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If you currently distribute content from your Amazon S3 bucket using a CNAME, you can migrate to CloudFront with no disruption by using the following process.
If your objects are stored in Amazon S3, you can either have your users get your objects directly from your Amazon S3 bucket, or you can configure CloudFront to get your objects from Amazon S3 and have your users get your objects from CloudFront.
If your users access your objects frequently, you can lower the cost of delivering your objects by adding CloudFront because, at higher usage, the price for CloudFront data transfer is lower than the price for Amazon S3 data transfer. In addition, downloads are faster with CloudFront than with Amazon S3 alone because your objects are stored closer to your users.
If you want CloudFront to respect Amazon S3 cross-origin resource sharing settings, configure CloudFront to forward the
Origin header to Amazon S3. For more information, see Configuring CloudFront to Cache Objects Based on Request Headers.
If you currently distribute content directly from your Amazon S3 bucket using your own domain name (such as example.com) instead of the domain name of your Amazon S3 bucket (such as MyAWSBucket.s3.amazonaws.com), you can add CloudFront with no disruption by using the following process.
Process for Adding CloudFront When You're Already Distributing Your Content from Amazon S3
Create a CloudFront distribution using the process described in the applicable topic:
When you create the distribution, specify the name of your Amazon S3 bucket as the origin server.
For your bucket to work with CloudFront, the name must conform to DNS naming requirements. For more information, go to Bucket Restrictions and Limitations in the Amazon Simple Storage Service Developer Guide.
If you're using a CNAME with Amazon S3, specify the CNAME for your distribution, too.
Create a test web page that contains links to publicly readable objects in your Amazon S3 bucket, and test the links.
For this initial test, use the CloudFront domain name of your distribution in the object URLs, for example,
For more information about format of CloudFront URLs, see Format of URLs for CloudFront Objects.
If you're using Amazon S3 CNAMEs, your application uses your domain name (for example, example.com) to reference the objects in your Amazon S3 bucket instead of using the name of your bucket (for example, myawsbucket.s3.amazonaws.com). To continue using your domain name to reference objects instead of using the CloudFront domain name for your distribution (for example, d111111abcdef8.cloudfront.net), you need to update your settings with your DNS service provider.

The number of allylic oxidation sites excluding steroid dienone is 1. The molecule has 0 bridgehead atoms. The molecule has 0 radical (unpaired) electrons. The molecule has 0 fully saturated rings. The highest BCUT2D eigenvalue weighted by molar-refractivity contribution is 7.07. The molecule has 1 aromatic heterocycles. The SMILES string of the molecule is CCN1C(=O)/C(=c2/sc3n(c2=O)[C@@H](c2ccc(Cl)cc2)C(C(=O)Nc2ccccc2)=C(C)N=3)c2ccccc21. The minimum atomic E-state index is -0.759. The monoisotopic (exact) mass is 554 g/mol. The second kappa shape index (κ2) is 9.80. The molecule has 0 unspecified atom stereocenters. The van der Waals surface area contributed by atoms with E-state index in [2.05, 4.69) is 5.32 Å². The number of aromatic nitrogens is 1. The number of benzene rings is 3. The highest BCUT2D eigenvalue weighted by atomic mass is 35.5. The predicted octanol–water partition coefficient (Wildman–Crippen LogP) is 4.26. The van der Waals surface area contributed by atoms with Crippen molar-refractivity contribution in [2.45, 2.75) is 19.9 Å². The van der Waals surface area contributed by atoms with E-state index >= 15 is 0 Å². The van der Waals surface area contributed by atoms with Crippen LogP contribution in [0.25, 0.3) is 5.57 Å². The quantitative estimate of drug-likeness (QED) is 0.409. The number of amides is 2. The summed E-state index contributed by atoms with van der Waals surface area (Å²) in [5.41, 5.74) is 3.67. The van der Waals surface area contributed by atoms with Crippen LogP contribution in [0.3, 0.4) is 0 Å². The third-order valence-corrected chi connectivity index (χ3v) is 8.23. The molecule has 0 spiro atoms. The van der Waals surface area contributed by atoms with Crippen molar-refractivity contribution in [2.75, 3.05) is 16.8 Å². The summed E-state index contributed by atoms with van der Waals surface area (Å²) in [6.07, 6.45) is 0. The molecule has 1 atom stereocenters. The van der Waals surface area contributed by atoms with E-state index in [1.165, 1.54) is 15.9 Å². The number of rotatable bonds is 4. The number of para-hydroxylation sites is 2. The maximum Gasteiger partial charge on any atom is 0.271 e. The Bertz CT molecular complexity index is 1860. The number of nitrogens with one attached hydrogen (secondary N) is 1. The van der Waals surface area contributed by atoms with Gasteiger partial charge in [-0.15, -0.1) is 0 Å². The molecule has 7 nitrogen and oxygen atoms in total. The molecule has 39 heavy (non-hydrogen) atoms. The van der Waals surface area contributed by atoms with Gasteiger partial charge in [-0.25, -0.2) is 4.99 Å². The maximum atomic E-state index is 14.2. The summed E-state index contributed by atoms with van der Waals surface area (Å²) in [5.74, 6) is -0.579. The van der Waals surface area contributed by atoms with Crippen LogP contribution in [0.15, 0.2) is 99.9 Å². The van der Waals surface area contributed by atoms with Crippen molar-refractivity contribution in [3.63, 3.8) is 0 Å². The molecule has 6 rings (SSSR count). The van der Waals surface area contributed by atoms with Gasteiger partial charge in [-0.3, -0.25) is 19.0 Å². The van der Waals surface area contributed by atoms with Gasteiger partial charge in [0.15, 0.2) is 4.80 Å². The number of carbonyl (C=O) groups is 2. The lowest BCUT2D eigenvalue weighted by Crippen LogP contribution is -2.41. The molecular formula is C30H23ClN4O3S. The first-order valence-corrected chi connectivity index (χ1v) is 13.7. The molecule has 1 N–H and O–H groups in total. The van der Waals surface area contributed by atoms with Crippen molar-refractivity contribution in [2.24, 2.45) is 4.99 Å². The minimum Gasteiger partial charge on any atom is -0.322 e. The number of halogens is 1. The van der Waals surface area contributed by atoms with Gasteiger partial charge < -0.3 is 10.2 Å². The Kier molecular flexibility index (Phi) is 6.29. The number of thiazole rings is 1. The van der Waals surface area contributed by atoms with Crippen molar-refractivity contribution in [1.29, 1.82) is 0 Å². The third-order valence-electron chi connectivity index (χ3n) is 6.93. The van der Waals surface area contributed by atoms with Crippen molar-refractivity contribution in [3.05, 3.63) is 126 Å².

For Amazon S3 CNAMEs to work, your DNS service provider has a CNAME resource record set for your domain that currently routes end-user queries for the domain to your Amazon S3 bucket. When someone requests the object:
the request is automatically rerouted, and the object they see is:
To route queries to your CloudFront distribution instead of your Amazon S3 bucket, you need to use the method provided by your DNS service provider to update the CNAME resource record set for your domain. This updated CNAME record will start to redirect DNS queries from your domain to the CloudFront domain name for your distribution. For more information, see the documentation provided by your DNS service provider.
If you're using Amazon Route 53 as your DNS service, go to Creating, Changing, and Deleting Resource Record Sets for information about how to update a CNAME resource record set.
For more information about using CNAMEs with CloudFront, see Using Alternate Domain Names (CNAMEs).
After you update the CNAME resource record set, it can take up to 72 hours for the change to propagate throughout the DNS system, although it usually happens faster. During this time, some requests for your content will continue to be routed to your Amazon S3 bucket, and others will be routed to CloudFront.